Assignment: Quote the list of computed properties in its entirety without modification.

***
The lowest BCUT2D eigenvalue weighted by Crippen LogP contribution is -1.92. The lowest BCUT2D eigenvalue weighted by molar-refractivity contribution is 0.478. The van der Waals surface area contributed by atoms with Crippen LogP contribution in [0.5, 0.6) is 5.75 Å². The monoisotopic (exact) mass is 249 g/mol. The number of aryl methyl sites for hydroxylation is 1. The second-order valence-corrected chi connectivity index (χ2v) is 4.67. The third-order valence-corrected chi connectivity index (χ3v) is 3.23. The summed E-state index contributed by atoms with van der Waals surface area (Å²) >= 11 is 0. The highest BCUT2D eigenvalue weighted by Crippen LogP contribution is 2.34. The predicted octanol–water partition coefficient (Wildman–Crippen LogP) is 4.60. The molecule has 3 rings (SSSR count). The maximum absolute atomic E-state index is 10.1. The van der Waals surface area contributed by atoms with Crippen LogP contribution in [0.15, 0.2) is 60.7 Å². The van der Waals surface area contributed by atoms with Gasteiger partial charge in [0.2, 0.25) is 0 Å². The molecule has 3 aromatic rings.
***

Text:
The lowest BCUT2D eigenvalue weighted by Crippen LogP contribution is -1.92. The lowest BCUT2D eigenvalue weighted by molar-refractivity contribution is 0.478. The van der Waals surface area contributed by atoms with Crippen LogP contribution in [0.5, 0.6) is 5.75 Å². The monoisotopic (exact) mass is 249 g/mol. The number of aryl methyl sites for hydroxylation is 1. The second-order valence-corrected chi connectivity index (χ2v) is 4.67. The third-order valence-corrected chi connectivity index (χ3v) is 3.23. The summed E-state index contributed by atoms with van der Waals surface area (Å²) >= 11 is 0. The highest BCUT2D eigenvalue weighted by Crippen LogP contribution is 2.34. The predicted octanol–water partition coefficient (Wildman–Crippen LogP) is 4.60. The molecule has 3 rings (SSSR count). The maximum absolute atomic E-state index is 10.1. The van der Waals surface area contributed by atoms with Crippen LogP contribution in [0.15, 0.2) is 60.7 Å². The van der Waals surface area contributed by atoms with Gasteiger partial charge in [0.2, 0.25) is 0 Å². The molecule has 3 aromatic rings.